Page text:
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Worries of validity of headless commissions

By Protus Onyango and Cyrus Ombati | Published Fri, January 12th 2018 at 00:00, Updated January 12th 2018 at 15:23 GMT +3
Former Director of Public Prosecutions Keriako Tobiko

In summary

  • Lawyer says positions or offices that make executive decisions are the most affected by a lack of commissioners or heads
  • Five key offices unable to discharge duties effectively because they have no substantive heads

Experts are concerned that five constitutional commissions and the office of the Director of Public Prosecutions (DPP) cannot discharge their duties effectively because they do not have substantive heads.

The DPP's office is currently unable to prosecute treason suspects because this can only be done by the director.

Former DPP Tobiko Keriako resigned last Friday ahead of his nomination by President Uhuru Kenyatta to the Cabinet. He is still awaiting vetting by Parliament.

The Salaries and Remuneration Commission (SRC) has no chairperson or commissioners. Sarah Serem and her team exited when their non-renewable six-year term expired at the end of last year.

Kenyans may have a long wait before the next commission is constituted as Parliament, which is mandated to vet the nominees, is still on recess until February 13.

And the Parliamentary Service Commission (PSC), which deals with MPs and staff welfare, is yet to pick a nominee to the commission.

Just Thursday, PSC Secretary and Clerk of the Senate Jeremiah Nyegenye advertised the position in local dailies.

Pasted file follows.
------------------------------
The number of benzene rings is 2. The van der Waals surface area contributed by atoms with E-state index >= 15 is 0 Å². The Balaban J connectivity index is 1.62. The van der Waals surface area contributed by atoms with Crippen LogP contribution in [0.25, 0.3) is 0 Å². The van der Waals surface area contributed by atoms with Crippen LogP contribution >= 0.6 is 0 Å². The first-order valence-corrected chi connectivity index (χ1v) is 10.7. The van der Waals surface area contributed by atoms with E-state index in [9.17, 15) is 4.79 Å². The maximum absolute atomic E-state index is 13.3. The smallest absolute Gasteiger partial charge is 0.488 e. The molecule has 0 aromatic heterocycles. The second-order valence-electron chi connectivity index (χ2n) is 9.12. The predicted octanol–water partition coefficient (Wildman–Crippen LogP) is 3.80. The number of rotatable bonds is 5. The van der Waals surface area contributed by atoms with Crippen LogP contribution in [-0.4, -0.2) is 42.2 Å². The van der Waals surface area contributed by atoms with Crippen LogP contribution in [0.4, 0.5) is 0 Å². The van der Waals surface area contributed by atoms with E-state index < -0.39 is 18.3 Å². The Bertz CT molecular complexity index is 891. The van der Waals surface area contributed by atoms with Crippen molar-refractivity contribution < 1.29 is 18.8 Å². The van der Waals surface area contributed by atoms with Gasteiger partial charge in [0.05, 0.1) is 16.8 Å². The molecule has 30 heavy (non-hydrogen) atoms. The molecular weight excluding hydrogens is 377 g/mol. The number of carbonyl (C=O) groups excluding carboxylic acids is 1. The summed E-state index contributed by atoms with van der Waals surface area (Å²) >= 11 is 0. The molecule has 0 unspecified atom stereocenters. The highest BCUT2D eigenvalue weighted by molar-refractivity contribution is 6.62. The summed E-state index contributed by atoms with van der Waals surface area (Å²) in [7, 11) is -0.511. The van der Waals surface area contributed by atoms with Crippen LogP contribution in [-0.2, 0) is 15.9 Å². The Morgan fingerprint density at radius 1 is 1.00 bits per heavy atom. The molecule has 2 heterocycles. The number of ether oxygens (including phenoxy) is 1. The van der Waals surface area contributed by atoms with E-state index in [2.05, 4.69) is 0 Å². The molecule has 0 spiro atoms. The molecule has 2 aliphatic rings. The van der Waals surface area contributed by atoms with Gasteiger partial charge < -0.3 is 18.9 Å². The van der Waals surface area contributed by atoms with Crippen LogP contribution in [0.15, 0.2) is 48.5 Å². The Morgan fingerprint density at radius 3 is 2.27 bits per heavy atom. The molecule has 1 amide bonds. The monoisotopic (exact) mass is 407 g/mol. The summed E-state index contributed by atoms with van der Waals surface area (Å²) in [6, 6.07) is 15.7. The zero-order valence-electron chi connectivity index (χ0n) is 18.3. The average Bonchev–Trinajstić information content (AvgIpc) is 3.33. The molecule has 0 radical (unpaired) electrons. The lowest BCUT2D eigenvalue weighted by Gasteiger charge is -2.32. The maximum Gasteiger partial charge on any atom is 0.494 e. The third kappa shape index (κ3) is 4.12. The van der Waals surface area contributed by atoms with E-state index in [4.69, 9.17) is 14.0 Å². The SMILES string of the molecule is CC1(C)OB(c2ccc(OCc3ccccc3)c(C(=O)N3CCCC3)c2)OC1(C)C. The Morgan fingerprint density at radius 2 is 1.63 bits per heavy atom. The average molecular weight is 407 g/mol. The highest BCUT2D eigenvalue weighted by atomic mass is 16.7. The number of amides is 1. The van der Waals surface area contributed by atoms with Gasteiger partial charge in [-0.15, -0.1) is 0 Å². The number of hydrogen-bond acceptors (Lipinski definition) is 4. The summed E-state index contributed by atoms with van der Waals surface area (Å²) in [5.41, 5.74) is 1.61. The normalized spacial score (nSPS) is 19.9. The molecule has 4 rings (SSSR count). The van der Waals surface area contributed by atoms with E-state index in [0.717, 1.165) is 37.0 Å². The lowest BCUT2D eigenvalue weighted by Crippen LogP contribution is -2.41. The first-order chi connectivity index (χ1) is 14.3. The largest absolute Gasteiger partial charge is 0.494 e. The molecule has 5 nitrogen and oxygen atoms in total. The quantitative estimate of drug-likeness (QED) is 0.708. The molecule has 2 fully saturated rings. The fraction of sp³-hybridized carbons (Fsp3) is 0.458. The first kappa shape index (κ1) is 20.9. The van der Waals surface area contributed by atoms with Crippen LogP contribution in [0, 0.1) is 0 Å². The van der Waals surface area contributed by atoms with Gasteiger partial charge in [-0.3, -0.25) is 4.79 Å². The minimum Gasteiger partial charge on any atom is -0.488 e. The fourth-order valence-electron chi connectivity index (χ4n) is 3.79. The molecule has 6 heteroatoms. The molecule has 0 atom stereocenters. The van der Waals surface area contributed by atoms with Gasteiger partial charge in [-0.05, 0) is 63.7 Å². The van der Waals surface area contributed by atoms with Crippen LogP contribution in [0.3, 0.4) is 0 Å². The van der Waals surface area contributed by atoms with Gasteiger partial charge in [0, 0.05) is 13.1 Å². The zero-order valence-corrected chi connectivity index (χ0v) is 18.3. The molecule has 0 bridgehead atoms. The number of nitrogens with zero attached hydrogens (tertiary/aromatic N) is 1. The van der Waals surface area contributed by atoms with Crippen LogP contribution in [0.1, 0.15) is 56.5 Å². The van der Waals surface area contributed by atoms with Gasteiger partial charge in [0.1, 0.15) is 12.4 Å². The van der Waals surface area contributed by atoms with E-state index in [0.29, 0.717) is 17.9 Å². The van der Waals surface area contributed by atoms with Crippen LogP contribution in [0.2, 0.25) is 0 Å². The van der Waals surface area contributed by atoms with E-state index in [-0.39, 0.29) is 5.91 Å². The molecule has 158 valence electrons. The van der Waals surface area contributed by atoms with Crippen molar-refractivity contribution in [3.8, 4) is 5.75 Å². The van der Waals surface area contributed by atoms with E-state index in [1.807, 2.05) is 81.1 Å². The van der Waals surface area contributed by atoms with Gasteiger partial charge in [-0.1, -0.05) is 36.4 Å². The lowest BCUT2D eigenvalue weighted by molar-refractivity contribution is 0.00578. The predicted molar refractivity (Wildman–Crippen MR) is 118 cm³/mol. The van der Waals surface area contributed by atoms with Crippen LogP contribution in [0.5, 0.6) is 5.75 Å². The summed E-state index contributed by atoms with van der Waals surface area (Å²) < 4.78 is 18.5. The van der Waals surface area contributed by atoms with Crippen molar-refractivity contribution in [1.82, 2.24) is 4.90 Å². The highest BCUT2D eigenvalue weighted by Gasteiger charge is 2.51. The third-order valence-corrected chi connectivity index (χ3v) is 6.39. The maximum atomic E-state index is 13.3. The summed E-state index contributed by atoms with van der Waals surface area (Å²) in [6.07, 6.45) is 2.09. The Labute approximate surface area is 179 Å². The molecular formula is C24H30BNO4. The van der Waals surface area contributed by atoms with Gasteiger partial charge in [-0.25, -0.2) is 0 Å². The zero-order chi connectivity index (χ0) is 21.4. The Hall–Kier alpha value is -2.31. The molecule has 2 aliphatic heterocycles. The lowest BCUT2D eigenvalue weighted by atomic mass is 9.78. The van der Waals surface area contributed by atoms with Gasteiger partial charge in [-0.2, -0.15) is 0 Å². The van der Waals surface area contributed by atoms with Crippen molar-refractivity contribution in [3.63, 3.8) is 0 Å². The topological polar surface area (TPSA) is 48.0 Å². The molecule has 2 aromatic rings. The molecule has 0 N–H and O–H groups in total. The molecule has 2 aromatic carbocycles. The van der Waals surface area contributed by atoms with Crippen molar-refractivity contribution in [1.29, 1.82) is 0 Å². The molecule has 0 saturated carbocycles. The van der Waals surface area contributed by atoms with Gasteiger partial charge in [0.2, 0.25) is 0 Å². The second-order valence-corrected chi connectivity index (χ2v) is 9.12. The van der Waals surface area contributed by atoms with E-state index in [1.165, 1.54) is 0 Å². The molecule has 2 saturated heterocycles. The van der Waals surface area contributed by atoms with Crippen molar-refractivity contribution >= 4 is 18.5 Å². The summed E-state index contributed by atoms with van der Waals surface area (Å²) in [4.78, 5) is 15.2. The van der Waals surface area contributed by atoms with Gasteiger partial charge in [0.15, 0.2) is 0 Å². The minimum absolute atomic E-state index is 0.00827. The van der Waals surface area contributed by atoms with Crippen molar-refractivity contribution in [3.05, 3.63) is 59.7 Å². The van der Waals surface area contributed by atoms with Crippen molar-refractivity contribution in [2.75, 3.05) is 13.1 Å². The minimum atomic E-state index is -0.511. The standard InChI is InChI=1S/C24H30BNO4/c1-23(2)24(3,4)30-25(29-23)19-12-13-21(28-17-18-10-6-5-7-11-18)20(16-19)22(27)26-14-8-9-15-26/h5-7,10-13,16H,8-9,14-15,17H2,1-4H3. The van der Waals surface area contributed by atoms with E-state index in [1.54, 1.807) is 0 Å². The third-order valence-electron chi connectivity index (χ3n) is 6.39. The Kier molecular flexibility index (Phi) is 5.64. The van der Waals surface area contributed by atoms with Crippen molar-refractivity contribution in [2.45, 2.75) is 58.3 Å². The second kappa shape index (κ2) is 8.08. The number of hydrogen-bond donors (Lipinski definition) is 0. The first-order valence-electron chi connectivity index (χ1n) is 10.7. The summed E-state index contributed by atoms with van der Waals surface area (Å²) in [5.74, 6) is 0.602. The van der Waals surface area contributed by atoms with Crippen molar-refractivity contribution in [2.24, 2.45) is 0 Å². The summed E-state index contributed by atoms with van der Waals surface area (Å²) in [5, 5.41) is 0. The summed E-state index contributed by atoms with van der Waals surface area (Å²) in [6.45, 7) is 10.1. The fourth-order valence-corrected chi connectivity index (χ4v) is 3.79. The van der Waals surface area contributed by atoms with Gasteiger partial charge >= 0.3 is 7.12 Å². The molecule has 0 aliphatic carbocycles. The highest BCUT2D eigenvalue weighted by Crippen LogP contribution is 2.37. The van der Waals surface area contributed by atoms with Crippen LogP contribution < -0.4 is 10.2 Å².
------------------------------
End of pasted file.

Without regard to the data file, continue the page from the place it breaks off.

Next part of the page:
Interested persons have up to February 2 to apply.

Similar position

Mr Nyegenye also advertised a similar position on behalf of the Senate to represent the 47 county governments.

Lawyer Kamotho Waiganjo, a former commissioner with the defunct Commission for the Implementation of the Constitution (CIC), said commissions or offices that make executive decisions were the most affected by lack of commissioners or heads.

National Gender and Equality Commission Chairperson Winfred Lichuma and the commissioners also left office when their term ended last year.

At the National Cohesion and Integration Commission, chairman Francis ole Kaparo and his team are also headed for home.

The Commission for Administrative Justice (CAJ) and Commission for Revenue Allocation (CRA) have acting chairpersons.

In January last year, Commission on Administrative Justice vice chairperson Regina Mwatha took over on New Year’s Day in an acting capacity pending the hiring of a substantive boss.

This followed Otiende Amollo’s early retirement as Ombudsman ahead of the end of his six-year term in November. Mr Amollo is now the MP for Rarieda.

In the same month, the President replaced the CRA team, including chairman Micah Cheserem.

He appointed Jane Kiringai as the chairperson of the Commission alongside eight other commissioners. 

Same problem

The remaining 10 commissions are facing the same problem as most of them were created after the 2010 constitution.

This means the terms of most commissioners are coming to an end after the mandatory six years.

Outgoing DPP Mr Tobiko said his exit would not leave a vacuum.

Secretary of Public Prosecutions Dorcas Oduor will take charge in an acting capacity before Tobiko's successor is appointed, he said in Nairobi.

He was addressing senior staff from the DPP headquarters and all the 47 counties.

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